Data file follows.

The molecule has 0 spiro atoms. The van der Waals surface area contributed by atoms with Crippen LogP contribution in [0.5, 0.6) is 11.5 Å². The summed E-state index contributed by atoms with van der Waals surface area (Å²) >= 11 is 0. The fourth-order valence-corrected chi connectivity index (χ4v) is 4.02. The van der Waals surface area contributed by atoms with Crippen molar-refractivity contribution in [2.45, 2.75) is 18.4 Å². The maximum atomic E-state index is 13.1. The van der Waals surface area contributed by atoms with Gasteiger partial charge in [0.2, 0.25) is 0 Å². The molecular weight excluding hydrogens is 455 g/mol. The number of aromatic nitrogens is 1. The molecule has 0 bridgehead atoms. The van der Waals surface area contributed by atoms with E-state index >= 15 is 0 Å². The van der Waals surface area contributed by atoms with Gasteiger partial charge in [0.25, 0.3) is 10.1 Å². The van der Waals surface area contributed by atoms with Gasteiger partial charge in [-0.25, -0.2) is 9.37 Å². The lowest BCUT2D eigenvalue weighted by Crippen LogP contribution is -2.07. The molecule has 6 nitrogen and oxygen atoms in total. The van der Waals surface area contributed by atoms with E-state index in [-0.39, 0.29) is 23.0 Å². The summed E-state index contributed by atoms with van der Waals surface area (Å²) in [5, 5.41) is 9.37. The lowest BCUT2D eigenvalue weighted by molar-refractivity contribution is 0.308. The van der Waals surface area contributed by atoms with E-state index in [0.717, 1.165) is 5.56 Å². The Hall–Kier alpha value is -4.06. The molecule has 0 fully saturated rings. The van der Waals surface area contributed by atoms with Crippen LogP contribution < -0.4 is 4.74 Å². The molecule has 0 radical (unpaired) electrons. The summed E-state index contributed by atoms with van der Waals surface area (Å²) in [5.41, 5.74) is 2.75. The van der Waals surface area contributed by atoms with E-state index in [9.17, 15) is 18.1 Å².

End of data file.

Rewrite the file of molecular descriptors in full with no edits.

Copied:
The molecule has 0 spiro atoms. The van der Waals surface area contributed by atoms with Crippen LogP contribution in [0.5, 0.6) is 11.5 Å². The summed E-state index contributed by atoms with van der Waals surface area (Å²) >= 11 is 0. The fourth-order valence-corrected chi connectivity index (χ4v) is 4.02. The van der Waals surface area contributed by atoms with Crippen molar-refractivity contribution in [2.45, 2.75) is 18.4 Å². The maximum atomic E-state index is 13.1. The van der Waals surface area contributed by atoms with Gasteiger partial charge in [0.2, 0.25) is 0 Å². The molecular weight excluding hydrogens is 455 g/mol. The number of aromatic nitrogens is 1. The molecule has 0 bridgehead atoms. The van der Waals surface area contributed by atoms with E-state index >= 15 is 0 Å². The van der Waals surface area contributed by atoms with Gasteiger partial charge in [0.25, 0.3) is 10.1 Å². The van der Waals surface area contributed by atoms with Gasteiger partial charge in [-0.25, -0.2) is 9.37 Å². The lowest BCUT2D eigenvalue weighted by Crippen LogP contribution is -2.07. The molecule has 6 nitrogen and oxygen atoms in total. The van der Waals surface area contributed by atoms with E-state index in [-0.39, 0.29) is 23.0 Å². The summed E-state index contributed by atoms with van der Waals surface area (Å²) in [5, 5.41) is 9.37. The lowest BCUT2D eigenvalue weighted by molar-refractivity contribution is 0.308. The van der Waals surface area contributed by atoms with E-state index in [0.717, 1.165) is 5.56 Å². The Hall–Kier alpha value is -4.06. The molecule has 0 fully saturated rings. The van der Waals surface area contributed by atoms with Crippen LogP contribution < -0.4 is 4.74 Å². The molecule has 0 radical (unpaired) electrons. The summed E-state index contributed by atoms with van der Waals surface area (Å²) in [5.41, 5.74) is 2.75. The van der Waals surface area contributed by atoms with E-state index in [9.17, 15) is 18.1 Å².